Michael adds: âAt this point in his career he was not seen as a leading man, but rather as a great supporting actor. Barbara and I could see that he was actually a leading man.
Daniel had never considered becoming Bond, saying, âAs far as I’m concerned, I was already more successful than I ever would be as an actor – I didn’t have a cool personality.
âPierce had done Remington Steele, Roger Moore had done The Saint – they had done those parts where people had been, ‘It’s James Bond’.
âI had made some bizarre artistic films. It was harder to sell. And I didn’t really want to do it, because I thought I wouldn’t know what to do with it.
âI was going to take the script, read it and say, ‘Thanks but no.’
âBut I didn’t know it was Casino Royale. The story was solid, the script was solid.
During the audition process, MGM chiefs did not believe Daniel was the man allowed to thrill.
Barbara adds, âMichael and I really wanted to, but the biggest problem was he didn’t want to do it. He walked into the office and I said to Michael afterwards, “He wants to do it.”
âWe were determined to have it. We continued to freak out the studio as they tried to get us to meet other people.
She refused to budge and called Daniel personally to tell him he got the job, as the actor recalls: And I took a bottle of vodka, vermouth, a shaker and went back to my apartment. and I started making vodka martinis.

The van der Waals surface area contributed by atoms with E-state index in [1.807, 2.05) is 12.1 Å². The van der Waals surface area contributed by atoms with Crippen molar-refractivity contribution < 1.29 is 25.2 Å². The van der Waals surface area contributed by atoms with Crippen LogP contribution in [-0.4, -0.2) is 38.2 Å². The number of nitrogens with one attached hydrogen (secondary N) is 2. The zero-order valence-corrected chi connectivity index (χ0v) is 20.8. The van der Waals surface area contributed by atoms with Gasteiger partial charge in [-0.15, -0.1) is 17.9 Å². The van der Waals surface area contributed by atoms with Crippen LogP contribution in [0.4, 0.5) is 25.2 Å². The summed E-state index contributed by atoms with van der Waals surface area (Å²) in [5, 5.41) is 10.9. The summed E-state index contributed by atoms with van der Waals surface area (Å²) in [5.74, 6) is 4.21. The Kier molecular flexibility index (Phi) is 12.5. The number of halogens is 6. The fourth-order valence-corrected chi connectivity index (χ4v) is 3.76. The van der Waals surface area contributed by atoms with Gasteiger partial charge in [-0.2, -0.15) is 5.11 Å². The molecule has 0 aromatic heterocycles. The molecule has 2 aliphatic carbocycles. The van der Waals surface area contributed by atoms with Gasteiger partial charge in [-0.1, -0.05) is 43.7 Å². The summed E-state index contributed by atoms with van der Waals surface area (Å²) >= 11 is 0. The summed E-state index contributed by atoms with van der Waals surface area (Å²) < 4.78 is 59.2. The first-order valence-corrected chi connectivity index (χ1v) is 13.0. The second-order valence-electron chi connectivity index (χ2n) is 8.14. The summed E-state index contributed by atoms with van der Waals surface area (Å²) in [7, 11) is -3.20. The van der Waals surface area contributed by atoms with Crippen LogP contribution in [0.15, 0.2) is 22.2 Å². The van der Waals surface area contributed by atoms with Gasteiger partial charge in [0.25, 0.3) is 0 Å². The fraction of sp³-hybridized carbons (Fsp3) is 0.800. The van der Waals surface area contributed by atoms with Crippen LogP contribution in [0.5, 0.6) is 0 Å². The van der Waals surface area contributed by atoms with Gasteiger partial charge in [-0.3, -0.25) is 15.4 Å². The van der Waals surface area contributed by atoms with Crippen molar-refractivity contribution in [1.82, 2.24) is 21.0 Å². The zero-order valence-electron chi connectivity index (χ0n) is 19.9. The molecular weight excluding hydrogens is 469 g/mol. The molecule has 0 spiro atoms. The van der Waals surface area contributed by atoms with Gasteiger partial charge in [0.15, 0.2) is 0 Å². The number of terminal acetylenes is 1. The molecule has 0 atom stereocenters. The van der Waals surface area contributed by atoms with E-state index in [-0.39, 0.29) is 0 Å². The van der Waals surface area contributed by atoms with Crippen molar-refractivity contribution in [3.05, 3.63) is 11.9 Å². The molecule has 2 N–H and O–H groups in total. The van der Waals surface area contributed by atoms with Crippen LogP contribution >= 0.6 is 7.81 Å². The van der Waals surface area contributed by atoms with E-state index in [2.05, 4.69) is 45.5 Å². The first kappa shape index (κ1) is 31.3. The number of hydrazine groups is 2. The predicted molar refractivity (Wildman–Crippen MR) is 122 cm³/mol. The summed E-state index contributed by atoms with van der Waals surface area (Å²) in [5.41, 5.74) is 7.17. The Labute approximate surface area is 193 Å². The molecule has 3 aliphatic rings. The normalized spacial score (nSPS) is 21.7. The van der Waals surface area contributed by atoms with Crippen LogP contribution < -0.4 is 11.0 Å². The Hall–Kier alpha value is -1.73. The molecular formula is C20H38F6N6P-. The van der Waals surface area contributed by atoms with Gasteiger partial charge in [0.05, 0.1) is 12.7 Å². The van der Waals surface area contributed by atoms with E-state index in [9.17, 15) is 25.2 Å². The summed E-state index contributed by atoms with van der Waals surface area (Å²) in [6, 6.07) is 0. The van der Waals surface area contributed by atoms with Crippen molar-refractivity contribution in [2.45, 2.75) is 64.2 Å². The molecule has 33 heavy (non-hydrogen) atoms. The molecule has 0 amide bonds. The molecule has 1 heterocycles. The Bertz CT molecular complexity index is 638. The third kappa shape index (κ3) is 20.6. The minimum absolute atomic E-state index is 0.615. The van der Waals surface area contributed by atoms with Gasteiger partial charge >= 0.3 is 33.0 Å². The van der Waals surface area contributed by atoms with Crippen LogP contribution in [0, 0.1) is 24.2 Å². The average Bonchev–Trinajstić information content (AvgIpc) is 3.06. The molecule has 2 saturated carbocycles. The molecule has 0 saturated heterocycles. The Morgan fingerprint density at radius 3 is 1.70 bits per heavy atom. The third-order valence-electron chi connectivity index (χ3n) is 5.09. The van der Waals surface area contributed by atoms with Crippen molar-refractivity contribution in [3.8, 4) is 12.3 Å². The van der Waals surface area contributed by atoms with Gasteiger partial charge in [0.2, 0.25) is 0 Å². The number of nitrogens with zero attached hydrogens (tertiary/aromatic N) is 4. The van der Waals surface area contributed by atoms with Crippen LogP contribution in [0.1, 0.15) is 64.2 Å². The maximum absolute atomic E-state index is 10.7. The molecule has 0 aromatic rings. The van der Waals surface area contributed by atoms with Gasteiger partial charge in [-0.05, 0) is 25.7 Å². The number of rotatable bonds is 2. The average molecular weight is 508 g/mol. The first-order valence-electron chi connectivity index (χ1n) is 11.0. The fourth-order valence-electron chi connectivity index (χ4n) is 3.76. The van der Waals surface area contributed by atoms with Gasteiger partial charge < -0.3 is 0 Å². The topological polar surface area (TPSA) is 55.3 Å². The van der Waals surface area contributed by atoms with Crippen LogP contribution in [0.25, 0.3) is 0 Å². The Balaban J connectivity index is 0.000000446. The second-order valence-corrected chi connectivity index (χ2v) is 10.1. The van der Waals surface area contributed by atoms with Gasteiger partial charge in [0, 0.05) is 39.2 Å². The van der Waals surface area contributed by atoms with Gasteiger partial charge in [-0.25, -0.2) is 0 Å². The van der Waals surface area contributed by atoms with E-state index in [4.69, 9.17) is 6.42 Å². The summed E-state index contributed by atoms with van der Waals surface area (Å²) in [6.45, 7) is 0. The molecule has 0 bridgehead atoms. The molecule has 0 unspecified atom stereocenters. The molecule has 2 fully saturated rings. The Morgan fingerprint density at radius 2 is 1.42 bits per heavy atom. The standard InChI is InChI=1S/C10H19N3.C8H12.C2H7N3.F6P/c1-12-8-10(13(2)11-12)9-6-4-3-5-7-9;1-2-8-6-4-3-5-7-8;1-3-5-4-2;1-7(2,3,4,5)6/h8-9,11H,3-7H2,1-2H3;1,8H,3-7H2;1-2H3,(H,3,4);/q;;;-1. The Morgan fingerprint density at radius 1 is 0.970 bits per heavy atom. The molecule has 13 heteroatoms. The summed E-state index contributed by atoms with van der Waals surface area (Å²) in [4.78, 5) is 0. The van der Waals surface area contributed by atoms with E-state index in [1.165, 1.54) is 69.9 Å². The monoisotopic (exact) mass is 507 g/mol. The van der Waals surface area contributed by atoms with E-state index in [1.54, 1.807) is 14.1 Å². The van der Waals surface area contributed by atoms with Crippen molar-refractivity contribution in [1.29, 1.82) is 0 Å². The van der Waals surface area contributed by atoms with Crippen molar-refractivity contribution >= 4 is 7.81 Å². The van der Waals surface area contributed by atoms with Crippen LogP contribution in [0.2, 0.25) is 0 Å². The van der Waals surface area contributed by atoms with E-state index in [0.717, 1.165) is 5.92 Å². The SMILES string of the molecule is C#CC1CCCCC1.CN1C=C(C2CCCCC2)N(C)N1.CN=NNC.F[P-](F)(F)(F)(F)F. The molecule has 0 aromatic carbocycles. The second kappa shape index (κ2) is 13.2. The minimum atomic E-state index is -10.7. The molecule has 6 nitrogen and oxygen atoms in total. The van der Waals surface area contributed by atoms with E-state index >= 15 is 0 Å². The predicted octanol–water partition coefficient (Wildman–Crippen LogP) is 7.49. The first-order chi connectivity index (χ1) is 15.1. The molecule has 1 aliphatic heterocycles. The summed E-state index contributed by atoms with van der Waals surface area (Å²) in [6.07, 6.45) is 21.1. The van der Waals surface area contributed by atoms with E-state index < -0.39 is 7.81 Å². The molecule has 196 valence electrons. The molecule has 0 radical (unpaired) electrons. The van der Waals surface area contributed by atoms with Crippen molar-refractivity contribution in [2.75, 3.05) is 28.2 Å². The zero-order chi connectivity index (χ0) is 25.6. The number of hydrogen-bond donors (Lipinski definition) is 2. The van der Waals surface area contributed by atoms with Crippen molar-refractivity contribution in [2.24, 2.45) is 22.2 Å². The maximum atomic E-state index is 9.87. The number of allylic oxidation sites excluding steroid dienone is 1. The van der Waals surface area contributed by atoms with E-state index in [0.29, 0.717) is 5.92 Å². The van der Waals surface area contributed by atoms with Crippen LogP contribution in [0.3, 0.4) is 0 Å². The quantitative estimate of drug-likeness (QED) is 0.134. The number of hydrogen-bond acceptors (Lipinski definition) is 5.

âIt was my first exercise. I had a hangover for three days.
Daniel pledged to build muscle with a personal trainer, saying, âI had to look like I could play the part.
âI met a PT while smoking a rollie and eating a bacon sandwich, but I said, ‘I want to change’. And we did – it was seven days a week from then on. “
Despite being in great physical shape, Daniel endured the excruciating pain and psychological trauma of injuring himself during filming.
The second Quantum Of Solace movie was also hampered by a 100-day Hollywood writers strike and a script that “wasn’t so great.”
He adds: âI basically volunteered for every stunt and looking back it was a big mistake because I got seriously injured. I was overwhelmed. âIn terms of film success, Oscar winner Skyfall in 2012 made up for the falls of Quantum, and it’s also home to one of Barbara’s most memorable scenes.
When villainous Raoul Silva, played by Javier Bardem, strokes 007’s thigh as the spy is strapped to a chair, he asks, âYou’re trying to remember your training now. What are the regulations to cover this? Well the first time for everything I guess. But in a victory for diversity, Bond responds, âWhat makes you think this is my first time?